When an insect lands on the flytrap's trap (actually a modified leaf), it brushes against tiny hairs on the leaf surface. Touching those hairs triggers the trap, and it snaps shut. At first, there's still a little gap between the "teeth" of the trap, though, which lets very small prey escape -- that way, the plant doesn't have to waste its energy digesting something too small to be of any use. When too small a bug triggers the trap and then escapes, the trap can open back up within 12 hours. There's no need to waste time and digestive juices on a useless gnat.

If the trapped bug is big enough, though, it won't be able to slip out. Instead, it'll just keep squirming inside the trap: the continued pressure on the hairs tells the plant to seal the trap completely, pushing its edges together until it's a watertight pocket. Once that has happened, the plant releases digestive juices into the pocket. These juices break down and dissolve all the soft parts of the bug so that the plant can absorb the nutrients in it. Once this is finished, about 10 days later, the bug is nothing but an empty exoskeleton. The trap then opens back up, letting the bug-husk fall away and getting ready for its next meal.

Monday, January 30, 2012

Carnivory Week: When plants get hungry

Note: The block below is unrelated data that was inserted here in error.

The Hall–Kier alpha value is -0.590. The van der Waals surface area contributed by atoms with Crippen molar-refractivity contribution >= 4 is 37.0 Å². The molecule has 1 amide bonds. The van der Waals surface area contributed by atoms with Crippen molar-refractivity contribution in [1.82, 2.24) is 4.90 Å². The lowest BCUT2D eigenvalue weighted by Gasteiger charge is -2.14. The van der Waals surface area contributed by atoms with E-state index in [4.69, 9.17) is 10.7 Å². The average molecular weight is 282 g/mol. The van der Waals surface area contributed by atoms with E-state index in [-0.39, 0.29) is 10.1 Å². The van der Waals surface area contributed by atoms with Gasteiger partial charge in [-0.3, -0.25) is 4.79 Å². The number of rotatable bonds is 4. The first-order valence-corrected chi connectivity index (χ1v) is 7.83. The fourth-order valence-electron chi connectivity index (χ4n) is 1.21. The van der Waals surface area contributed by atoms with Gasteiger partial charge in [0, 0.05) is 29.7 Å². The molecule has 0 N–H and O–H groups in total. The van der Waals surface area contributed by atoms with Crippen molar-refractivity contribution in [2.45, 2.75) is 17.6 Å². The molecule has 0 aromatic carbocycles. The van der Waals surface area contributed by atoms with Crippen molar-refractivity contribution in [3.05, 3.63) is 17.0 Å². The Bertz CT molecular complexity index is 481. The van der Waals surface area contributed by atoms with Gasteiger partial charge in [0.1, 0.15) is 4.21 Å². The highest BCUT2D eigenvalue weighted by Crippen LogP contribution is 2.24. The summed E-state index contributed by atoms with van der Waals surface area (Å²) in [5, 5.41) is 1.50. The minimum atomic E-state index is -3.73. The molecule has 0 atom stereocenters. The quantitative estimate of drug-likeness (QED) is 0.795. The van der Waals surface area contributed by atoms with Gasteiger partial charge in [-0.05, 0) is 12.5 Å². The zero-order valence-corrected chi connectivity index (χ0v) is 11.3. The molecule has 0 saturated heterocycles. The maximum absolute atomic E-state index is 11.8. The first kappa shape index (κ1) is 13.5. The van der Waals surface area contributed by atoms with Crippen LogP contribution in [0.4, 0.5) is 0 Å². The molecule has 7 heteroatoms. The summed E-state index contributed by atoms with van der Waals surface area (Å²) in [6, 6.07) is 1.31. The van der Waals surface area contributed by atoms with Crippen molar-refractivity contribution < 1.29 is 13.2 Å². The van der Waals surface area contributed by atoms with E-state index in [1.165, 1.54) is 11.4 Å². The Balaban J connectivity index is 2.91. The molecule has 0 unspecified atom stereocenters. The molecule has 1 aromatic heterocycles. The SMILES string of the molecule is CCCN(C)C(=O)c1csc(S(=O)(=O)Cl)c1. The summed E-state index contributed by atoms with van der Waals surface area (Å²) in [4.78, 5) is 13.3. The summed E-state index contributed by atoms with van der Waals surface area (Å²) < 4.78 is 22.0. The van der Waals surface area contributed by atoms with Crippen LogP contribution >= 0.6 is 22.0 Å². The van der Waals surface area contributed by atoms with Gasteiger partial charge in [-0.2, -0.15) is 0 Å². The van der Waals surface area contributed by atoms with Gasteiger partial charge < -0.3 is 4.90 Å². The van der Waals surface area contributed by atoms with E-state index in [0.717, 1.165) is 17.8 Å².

Everyone knows that carnivorous plants exist. Even if their sheer weirdness and amazing capabilities hadn't already brought them into classrooms, Little Shop of Horrors  would have cemented them firmly in the popular consciousness. One thing that's rarely discussed, though, is exactly why a plant would resort to carnivory. Why bother catching and eating animals when you're a plant and can already make all your own food?

The answer is simple: minerals. Carnivorous plants are as good at photosynthesis as any other species, but photosynthesis only makes sugar. They still need soil nutrients -- nitrogen, phosphorus, potassium, and a host of other trace minerals -- for the same reason that people need our vitamins. Most plants get their nutrients from the soil, where the stuff is abundant; farmers and gardeners add minerals, in the form of fertilizer, to help their crops thrive.

On  its own, though, a plant can't very well pop down to Home Depot and buy itself a bag of fertilizer. When the soil lacks important minerals, what's a plant to do? Some species have found ways to conserve or reuse scarce nutrients, making a little go a long way. Others have found ways of making their own: legumes can pull nitrogen right out of the air (and that's a subject for another post). Carnivorous plants do neither. Instead, they just let their prey bring the goods right to them.